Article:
We interviewed Yiwei Jin, PFAU Academic writing and applications coach, Yiwei Jin, about his 1st-year law school experience. This week’s episode is meant to give undergraduate students interested in Law School some insights into what it is really like. The lawyers as seen on TV are not necessarily representative of the real experience of studying law or becoming a lawyer. Today, we hope to dispel some of those myths.
Yiwei has a Masters in Political Science and Asian Studies from the University of Toronto, and has recently finished his first year of Law at the UofT as well. Yiwei has also spent time working as a research fellow for the Asia-Pacific Institute in Vancouver, and is a talented writer, researcher, and academic.
You have had experience as an undergrad, graduate student, and now a law student. What have you observed is different about these various degrees?
Yes, I studied political science in my undergrad and my graduate degree, and also just finished my first year of law school. In general, I would say that grad school is actually not that different from the upper years’ of an undergrad degree because we share a lot of similar courses in graduate school. The content is actually not that different, however, there is a lot more independent research going on in grad school. Undergrad is more about literature reviews. You are surveying the field, taking notes, and you are not really developing your original ideas in exams and essays, but rather summarizing what other scholars’ positions are. While in grad school, the focus is more on research methodology and exploring your own research interests and conducting your own research.
Law school, on the other hand, was quite different. Sometimes students like to say that law school is like high school, especially in the first year, just because everyone takes the same classes. In addition, the examination system, where you sit down for hours and write until it is finished, is very similar to undergrad exams or standardized exams in high school. The evaluation system is kind of similar to undergrad as well. However, once you get to year two or three, you start to have seminars, research courses, and experiential learning, which is similar to graduate school.
What parts of the Law School application process do you think are relevant to your time in Law School?
If we think about the law school application process, there are two parts: LSAT and personal statement. Some people think a high LSAT score is demonstrative of one’s ability to succeed in law school. However, personally, I do not think that it is such an accurate assessment of whether you are fit for studying in law school or not. Maybe the reading comprehension section is similar to the extent that you also are required to read and analyze unfamiliar passages in law school. For example, if you read a business transaction case, you are not going to be knowledgeable of the specifics of the business case, but need to figure it out on your own. You are asked to do similar things for the reading comprehension section on LSAT, so I think there are some parallels there.
On the other hand, the personal statement is something that I think is more useful because it allows you to express your skills and knowledge to the admissions committee. Learning to sell yourself in a single statement is a useful skill for the job application process during and after law school. When you think about job applications after law school and during law school, being able to construct a personal narrative and write within the moments that you are given is a valuable skill set.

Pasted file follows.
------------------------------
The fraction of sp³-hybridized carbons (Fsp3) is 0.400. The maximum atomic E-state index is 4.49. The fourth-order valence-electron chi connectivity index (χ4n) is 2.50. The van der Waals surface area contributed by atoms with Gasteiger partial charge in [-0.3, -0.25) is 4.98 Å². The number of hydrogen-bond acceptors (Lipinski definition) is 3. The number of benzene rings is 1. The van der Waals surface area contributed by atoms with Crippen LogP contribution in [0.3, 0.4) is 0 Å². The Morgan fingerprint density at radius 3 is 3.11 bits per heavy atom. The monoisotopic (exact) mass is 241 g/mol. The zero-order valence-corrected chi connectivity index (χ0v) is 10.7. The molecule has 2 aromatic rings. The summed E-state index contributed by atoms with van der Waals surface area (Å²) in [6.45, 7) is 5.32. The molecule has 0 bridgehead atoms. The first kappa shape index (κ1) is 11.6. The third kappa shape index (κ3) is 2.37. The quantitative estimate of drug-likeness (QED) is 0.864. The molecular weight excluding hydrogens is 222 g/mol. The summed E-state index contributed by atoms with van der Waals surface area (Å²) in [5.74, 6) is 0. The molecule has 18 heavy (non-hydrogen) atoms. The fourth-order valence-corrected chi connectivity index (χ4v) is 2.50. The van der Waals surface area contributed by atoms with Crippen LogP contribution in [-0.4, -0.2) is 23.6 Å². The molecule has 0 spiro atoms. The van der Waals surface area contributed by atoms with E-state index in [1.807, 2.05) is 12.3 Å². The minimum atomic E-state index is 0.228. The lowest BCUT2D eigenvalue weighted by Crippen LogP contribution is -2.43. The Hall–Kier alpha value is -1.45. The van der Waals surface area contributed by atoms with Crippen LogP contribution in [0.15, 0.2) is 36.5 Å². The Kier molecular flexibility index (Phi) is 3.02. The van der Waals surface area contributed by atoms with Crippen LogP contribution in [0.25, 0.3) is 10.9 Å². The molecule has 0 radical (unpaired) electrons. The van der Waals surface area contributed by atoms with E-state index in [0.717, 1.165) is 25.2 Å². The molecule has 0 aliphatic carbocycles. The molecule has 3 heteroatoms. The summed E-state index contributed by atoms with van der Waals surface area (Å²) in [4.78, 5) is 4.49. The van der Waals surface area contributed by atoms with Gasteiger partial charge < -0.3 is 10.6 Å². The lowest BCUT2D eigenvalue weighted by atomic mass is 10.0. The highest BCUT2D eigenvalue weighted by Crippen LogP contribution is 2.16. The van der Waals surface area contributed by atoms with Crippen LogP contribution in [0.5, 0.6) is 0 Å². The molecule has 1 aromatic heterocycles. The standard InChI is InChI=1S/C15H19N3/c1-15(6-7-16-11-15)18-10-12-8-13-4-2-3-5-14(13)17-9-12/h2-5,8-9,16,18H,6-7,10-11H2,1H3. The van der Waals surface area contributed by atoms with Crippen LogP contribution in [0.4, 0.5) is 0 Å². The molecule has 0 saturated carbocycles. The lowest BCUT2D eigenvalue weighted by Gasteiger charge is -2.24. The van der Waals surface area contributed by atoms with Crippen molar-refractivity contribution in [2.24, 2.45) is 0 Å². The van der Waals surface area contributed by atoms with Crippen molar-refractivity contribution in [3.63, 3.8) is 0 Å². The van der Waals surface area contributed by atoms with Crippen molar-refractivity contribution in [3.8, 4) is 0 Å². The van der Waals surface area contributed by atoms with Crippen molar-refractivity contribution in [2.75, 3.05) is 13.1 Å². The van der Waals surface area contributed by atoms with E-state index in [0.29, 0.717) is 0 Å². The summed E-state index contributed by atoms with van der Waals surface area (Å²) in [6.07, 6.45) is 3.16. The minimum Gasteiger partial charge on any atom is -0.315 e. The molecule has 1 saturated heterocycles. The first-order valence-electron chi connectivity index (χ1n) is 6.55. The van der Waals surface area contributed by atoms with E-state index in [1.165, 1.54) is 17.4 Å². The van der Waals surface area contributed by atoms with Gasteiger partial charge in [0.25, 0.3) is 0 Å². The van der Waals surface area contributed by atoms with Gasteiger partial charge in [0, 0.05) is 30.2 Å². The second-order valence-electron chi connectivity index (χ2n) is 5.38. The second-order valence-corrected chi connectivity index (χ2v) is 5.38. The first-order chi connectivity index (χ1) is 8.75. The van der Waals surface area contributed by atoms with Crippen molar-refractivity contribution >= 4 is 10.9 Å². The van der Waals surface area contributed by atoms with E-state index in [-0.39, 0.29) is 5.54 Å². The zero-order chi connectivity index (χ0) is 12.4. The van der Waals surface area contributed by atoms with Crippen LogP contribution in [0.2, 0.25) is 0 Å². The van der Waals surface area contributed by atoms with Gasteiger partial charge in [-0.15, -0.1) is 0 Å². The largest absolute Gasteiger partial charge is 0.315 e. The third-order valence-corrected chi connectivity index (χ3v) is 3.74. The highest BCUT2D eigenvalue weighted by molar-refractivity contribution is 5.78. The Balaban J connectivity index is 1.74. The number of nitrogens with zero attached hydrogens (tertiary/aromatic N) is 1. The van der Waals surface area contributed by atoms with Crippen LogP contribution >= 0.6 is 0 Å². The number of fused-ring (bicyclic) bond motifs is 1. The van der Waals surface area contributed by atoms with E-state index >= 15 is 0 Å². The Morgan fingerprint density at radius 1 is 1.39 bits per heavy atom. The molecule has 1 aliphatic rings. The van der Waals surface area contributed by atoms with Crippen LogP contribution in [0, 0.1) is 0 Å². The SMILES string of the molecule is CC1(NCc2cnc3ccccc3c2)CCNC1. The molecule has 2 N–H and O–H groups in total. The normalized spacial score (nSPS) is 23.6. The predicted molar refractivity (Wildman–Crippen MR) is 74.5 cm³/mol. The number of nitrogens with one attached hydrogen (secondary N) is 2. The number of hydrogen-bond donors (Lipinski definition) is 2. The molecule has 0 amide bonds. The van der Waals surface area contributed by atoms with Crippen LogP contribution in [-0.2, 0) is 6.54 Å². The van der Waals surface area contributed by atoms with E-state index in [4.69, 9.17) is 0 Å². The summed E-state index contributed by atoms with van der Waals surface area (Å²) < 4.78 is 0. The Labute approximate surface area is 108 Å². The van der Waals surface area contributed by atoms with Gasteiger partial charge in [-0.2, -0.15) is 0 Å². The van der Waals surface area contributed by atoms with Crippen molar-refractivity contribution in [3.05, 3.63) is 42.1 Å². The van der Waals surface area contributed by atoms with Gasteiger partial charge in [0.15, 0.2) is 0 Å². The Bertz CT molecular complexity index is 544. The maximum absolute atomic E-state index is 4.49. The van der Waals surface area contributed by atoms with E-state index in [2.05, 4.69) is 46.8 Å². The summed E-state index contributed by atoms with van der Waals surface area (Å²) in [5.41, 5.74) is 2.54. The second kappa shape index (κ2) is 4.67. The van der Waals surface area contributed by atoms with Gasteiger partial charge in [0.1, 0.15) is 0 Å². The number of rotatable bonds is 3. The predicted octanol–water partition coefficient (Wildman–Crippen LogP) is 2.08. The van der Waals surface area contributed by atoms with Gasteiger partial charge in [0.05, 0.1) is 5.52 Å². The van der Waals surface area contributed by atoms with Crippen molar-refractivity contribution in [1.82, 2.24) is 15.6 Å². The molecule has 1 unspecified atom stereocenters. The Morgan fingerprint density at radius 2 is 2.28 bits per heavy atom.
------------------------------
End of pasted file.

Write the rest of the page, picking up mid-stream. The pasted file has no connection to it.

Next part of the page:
What would you recommend students who are thinking of Law School consider before applying?
There are two things to consider. The first thing is the cost of law school, both financial and personal, as well as the return. For example, UofT has one of the highest tuition fees, which is around 30,000/year. Other institutions might be slightly lower. The cost does not necessarily reflect the quality. I do think you can receive a quality degree in most universities. Keep in mind that law school is a professional degree. At the end of the day, most people go to law school to get a job, but the ability or possibility to get a job and the school’s quality of education are not necessarily correlated. Just because you got an amazing legal education doesn’t guarantee that you’re going to be competitive in the job market. I think that’s something students should consider.
Another thing that I recommend before applying to law school is to talk to as many people as you can in the legal field. Like mentioned in the beginning, what people think of being a lawyer is very different from what being an actual lawyer entails. Talk to law students, recent law grads, and legal professional, and ask them about their experiences and whether going to law school is something that you want to do.
Recommended Books and Resources
The Law School Book: Succeeding at Law School by Allan C. Hutchinson
The Legal Writing Handbook: Analysis, Research, and Writing by Laurel Currie Oates, Anne Enquist, Jeremy Francis
Thank you, Yiwei, for sharing the excellent advice with us and our readers!
Missed the podcast? Watch here:
To get more help with your assignments, book a 20 minute discovery session with us and start your journey to reaching your full potential on the page, and in life.
Both the written, visual, audio, and audiovisual content of this post has been created by and is the intellectual property of Lisa Pfau and PFAU Academic Writing. Please do not replicate any of the above content without our consent. However, please do feel free to share this post and its authorship widely.